Hiroshima, Japan

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     Hiroshima is a Japanese city on the south eastern coast of the island Honshu. It was the first city to be destroyed by an atomic bomb. The stomic bomb blast at 8:15 a.m., August 6th, 1945, killed, directly or indirectly, 80,000. It had also destroyed 90,000 buildings. Most of the remaining structures were too badly damaged for occupancy. The fire and bomb blast covered an area around four square miles. Many of those who survived the blast were crippled, burned, or victims of radiation sickness.

     Hiroshima by John Hersey adds to my understanding of historical events by the way the Japanese citizens had reacted to the atomic bomb. In the beginning, some people thought they were part of an experiment. They believed this because many didn’t have much hatred in them. A few other people believed there were spys giving the United States Japanese secrets. In believing there were spys, they had someone to blame and people would think the atomic bomb won’t occur in their city or country again.

     “In Japan, face is important. Yes, people of Hiroshima died manly in the atomic bomb, believing that it was for Emperor’s sake,” Mr. Tanimoto, one of the survivors, wrote in a letter to an American. (endnote 1)

     The events following the atomic bombing differ from what countries do now. Many countries know nuclear warfare is more dangerous today than it was in the past. People are also much more aware of the after effects. It took about ten years after the atomic bomb blast for Japan to recognize many citizens of Hiroshima had radiation sickness. Japan has built a shrine called Yasukuni Shrine to honor and remember the atomic bomb victims.

     The destruction of Hiroshima was one of the events that precipitated the surrender of Japan and the end of World War 2.

     In July 1949 the Japanese people approved a proposal to make Hiroshima an international shrine of peace. Plans were drawn up for an elaborate peace memorial in Hiroshima. The annual “Peace Festival” on August 6th has become the most important even of the year in Japan. (endnote 2)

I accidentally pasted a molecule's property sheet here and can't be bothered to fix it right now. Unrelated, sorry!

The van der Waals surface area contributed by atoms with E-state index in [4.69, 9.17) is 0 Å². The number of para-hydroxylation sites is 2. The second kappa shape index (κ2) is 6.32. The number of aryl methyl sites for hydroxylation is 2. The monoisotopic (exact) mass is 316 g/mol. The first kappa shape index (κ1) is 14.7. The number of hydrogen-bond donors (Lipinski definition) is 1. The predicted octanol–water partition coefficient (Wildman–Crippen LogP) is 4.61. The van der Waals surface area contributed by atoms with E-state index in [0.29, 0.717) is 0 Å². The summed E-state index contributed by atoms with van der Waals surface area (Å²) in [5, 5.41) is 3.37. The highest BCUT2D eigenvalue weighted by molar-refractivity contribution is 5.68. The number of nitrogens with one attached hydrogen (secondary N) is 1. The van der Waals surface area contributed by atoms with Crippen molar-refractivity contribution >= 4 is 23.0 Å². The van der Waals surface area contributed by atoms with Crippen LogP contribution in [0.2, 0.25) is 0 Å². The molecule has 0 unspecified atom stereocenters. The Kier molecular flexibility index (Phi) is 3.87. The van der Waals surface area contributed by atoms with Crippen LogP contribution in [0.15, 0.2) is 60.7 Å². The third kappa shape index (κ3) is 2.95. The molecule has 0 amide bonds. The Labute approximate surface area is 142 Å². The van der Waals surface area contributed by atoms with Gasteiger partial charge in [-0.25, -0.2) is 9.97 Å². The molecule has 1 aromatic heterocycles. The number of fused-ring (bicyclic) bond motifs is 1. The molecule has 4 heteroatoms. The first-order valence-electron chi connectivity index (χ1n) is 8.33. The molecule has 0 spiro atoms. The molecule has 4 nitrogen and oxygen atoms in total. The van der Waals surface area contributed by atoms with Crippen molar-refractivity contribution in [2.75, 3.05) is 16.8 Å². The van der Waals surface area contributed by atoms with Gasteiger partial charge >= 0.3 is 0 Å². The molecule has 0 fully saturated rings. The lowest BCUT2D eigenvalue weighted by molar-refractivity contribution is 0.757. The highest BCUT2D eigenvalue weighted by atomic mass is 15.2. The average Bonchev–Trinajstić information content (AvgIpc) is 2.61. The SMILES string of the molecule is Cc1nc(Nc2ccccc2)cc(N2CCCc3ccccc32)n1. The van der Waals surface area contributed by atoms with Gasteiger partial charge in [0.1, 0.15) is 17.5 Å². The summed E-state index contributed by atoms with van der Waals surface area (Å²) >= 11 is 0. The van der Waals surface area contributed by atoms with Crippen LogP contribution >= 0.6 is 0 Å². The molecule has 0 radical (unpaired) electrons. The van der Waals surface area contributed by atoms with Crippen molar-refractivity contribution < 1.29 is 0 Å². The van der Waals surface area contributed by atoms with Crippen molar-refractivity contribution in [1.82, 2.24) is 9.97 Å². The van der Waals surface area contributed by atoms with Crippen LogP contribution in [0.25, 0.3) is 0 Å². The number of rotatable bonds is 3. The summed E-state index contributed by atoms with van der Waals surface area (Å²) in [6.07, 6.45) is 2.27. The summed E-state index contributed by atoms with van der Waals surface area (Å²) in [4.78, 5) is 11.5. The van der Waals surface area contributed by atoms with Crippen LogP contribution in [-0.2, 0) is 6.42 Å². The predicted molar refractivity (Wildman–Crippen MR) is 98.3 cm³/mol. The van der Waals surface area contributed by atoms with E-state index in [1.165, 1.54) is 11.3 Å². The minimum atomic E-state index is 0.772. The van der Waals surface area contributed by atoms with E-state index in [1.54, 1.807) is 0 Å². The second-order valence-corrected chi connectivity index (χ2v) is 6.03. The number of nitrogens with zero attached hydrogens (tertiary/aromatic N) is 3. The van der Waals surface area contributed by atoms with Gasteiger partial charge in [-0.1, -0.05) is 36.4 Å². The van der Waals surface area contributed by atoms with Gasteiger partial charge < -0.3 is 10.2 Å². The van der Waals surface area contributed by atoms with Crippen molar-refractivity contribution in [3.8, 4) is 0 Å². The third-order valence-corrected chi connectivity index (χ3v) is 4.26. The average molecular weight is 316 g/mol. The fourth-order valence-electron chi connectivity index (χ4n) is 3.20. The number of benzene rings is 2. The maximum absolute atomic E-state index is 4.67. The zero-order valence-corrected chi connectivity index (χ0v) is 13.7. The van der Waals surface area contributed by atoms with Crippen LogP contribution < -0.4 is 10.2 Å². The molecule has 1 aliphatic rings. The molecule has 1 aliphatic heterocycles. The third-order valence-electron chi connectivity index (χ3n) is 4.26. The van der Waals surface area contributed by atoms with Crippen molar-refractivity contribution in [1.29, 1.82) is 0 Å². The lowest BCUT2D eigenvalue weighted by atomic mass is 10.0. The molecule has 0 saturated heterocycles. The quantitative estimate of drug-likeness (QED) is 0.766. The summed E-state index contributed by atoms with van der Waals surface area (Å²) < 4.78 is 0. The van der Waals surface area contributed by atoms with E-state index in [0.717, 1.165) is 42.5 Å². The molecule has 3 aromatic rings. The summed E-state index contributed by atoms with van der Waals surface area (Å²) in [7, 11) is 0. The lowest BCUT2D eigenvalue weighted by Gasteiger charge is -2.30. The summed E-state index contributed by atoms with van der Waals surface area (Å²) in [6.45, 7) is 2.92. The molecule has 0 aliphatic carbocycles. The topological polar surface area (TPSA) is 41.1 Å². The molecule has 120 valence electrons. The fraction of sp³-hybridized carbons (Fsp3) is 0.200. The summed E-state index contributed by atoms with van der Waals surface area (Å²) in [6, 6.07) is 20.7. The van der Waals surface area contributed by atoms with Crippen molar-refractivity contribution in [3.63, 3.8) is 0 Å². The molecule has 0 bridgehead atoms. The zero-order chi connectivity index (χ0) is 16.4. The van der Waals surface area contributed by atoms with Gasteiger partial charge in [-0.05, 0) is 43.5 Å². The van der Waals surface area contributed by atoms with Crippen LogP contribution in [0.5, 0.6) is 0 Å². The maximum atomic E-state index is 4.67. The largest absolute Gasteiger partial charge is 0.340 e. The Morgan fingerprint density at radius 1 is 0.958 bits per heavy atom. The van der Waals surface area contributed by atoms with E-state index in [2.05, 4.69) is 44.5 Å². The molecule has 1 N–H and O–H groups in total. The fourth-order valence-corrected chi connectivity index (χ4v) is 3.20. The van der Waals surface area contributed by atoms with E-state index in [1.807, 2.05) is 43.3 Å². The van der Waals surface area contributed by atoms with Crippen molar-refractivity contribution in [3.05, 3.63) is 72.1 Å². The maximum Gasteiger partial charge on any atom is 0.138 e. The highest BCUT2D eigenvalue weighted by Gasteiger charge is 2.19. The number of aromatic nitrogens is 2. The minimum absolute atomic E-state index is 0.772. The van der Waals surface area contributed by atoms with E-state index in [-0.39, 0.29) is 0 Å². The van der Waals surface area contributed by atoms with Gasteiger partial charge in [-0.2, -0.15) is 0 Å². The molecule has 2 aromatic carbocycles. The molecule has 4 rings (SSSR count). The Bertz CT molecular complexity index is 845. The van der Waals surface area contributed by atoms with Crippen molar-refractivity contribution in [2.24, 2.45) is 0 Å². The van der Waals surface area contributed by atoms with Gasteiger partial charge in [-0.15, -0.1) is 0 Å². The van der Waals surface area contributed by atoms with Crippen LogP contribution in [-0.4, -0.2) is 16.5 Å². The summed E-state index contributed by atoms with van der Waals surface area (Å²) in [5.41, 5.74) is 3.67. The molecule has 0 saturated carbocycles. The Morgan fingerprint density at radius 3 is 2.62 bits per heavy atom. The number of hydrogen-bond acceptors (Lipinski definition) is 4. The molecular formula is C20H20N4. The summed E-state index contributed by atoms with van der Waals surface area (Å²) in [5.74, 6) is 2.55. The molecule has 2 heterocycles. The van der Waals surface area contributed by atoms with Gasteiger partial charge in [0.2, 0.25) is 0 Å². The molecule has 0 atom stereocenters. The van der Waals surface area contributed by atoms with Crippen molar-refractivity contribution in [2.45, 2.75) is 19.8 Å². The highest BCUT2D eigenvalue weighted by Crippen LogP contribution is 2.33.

I am not totally sure why John Hersey wrote Hiroshima, but I can give a guess. Mr. Hersey might have wrote it to show people what one single atomic bomb could do to a whole city. He wanted them to see and feel the sufferings that the people will go through for the rest of their lives. He wanted people to know that revenge against a country hurts and kills many innocent people. Many people need to think before acting out their anger and hurting so many innocent victims.

     Mr Hersey wrote this true story about “six human beings who lived through the greatest single man-made disaster in history” (endnote 3) to date of his book. He starts out telling what these six people were doing at the time of the explosion. After the explosion he follows the course of the lives hour by hour, day by day. Nearly forty years after the original publication of his book, he returns to Hiroshima to get the facts of the after effects of these six people. Mr. Hersey set his book up that way to let people know the effects of an atomic bomb are like a disease. Some effects stay forever. Other effects from it come and go. Those people never knew what they would suffer from until they got it.

     The victims never knew when they would feel normal again. They never knew if people would treat them like everybody else, like others who weren’t an atomic bomb victim.

     In August 1946, Toshiko Sasaki, one of the survivors, was slowly pulling out of the ordeal of pain and low spirits she had undergone during the years since the bombing. Some Hiroshima citizens, like Dr. Masakazu Fujii, were eager to make friends with Americans. Others were confused at what had happened to their lives and to their families.

     “Nothing that can be said about his book,” The New York Times wrote of the first edition, “can equal what the book has to say. It speaks for itself, and, in an unforgettable way, for humanity.” (endnote 3)

ENDNOTES

1 Hiroshima by John Hersey, chapter 4, pages 88-89, c1985, by Bantam Books, Inc.

2 Collier’s Encyclopedia, volume 12, pages 140-141, c1967, by Crowell and MacMillian, Inc.

3 Hiroshima by John Hersey, back cover of book, c1985, by Bantam Books, Inc.

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